The dissent cautioned that by issuing such a broad ruling, the majority opinion failed to address the more pressing issue – the degree of effectiveness of the variety of auxiliary aid options that are, or could be, adopted for use at FedEx Field (e.g., captioning (on the Jumbotron, LED boards, and/or televisions); handheld devices; or providing written copies of lyrics in advance). Indeed, in his dissent, Chief District Judge Beaty noted that he is of the opinion that “the captioning that was provided on the LED boards and in the concourse area, were sufficient to result in effective communication, even if Defendants did not provide word-for-word captioning of the songs in the cheerleader’s dance routines.” (Id. at *36). Moreover, the dissent acknowledged that even if some form of captioning is appropriate at FedEx Field it does not necessarily mean it is required at all stadiums, as other auxiliary aids could also sufficiently achieve effective communication in other contexts. (Id. at *37).
Places of public accommodation should be concerned by the Fourth Circuit’s analysis that just because a certain requirement is not specifically set forth in the statute or its voluminous regulations does not mean that someone cannot assert a claim under general theories such as “full and equal enjoyment” or “effective communication.”
While the Court’s decision – on its face – might be read by some advocates as a broad interpretation of Title III’s “full and equal enjoyment” obligation, its ultimate impact should be limited by a variety of factors. First, the decision on the merits is actually extremely narrow. Indeed, it is limited to the context of a professional football game at a large stadium like FedEx Field and focuses on aural content broadcast over the PA system. Second, even for comparable venues, the Court refrained from requiring that the stadium provide a specific auxiliary aid or service to provide the requisite level of access. The holding places that decision in the hands of the stadium. These limitations both stem from the Court’s acknowledgement that Title III inquiries require highly individualized context-specific assessments. Therefore, this decision leaves room for all other places of public accommodation to distinguish their situations from that at FedEx Field and to determine what auxiliary aids are appropriate at their venue.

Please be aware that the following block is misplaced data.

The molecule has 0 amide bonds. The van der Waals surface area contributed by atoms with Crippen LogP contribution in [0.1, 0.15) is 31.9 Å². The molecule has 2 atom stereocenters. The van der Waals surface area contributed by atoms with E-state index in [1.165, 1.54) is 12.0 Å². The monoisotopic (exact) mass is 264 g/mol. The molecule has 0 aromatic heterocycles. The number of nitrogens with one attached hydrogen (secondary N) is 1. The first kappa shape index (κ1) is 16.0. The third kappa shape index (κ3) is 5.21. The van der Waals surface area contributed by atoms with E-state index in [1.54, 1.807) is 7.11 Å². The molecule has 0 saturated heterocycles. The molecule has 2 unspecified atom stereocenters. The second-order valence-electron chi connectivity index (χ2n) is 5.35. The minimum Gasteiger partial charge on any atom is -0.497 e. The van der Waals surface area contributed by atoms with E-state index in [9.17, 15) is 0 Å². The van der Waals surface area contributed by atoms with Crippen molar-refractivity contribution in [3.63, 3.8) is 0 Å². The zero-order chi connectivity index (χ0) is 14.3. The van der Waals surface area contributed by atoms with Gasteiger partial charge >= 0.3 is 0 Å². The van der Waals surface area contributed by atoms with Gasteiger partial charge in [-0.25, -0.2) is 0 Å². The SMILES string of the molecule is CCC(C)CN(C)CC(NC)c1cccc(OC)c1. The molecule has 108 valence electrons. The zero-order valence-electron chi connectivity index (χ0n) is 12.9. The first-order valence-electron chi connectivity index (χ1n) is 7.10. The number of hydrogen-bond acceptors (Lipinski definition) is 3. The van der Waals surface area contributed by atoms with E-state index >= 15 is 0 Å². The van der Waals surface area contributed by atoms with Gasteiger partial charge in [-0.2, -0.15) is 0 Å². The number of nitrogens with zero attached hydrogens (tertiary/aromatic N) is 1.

At a minimum, stadiums in the Fourth Circuit that cannot be distinguished from FedEx Field must now provide individuals who are deaf or have a hearing impairment with access to a variety of aural content that is broadcast over PA systems, including: game-related information; emergency and public address announcements; and the words to music and other entertainment. To determine how this access should be provided, each venue should consider adopting temporary pilot programs that will enable them to examine options for effectively providing full and equal enjoyment within the context of each stadium’s operations.
For all venues located outside of the Fourth Circuit this decision is non-binding. Notwithstanding, it would not be surprising to see advocacy groups (such as the National Association of the Deaf) and individuals attempt to use this decision to obtain similar results at a variety of places of public assembly (beyond just large stadiums) throughout the country (whether via private agreements or litigation). With that in mind, all venues should review their current policies and existing auxiliary aids relating to providing access to aural content to individuals who are deaf or have a hearing impairment and consider whether any modifications might be appropriate.
There is one other important takeaway from this decision, relating to the Court’s rejection of Defendants’ mootness argument. One issue that lurks in the background of many Title III litigations is attorneys’ fees. Following the Supreme Court’s decision in Buckhannon Bd. & Care Home, Inc. v. W. Va. Dep’t of Health & Human Res., 532 U.S. 598 (2001), which held that for a party to recover attorneys’ fees it must obtain court-ordered relief, in traditional Title III “brick and mortar” cases (where the allegations focus on an alleged lack of physical access – no ramps, counters too high, etc.), the option has always existed for defendants to take the necessary corrective measures prior to the entry of a judgment to preclude plaintiffs’ recovery of attorneys’ fees. The Fourth Circuit’s decision here, however, suggests that even when a defendant makes voluntary corrective measures in an auxiliary aid case, because some of those aids could be theoretically removed with ease, the case will probably not be deemed moot and, therefore, attorneys’ fees would remain in play.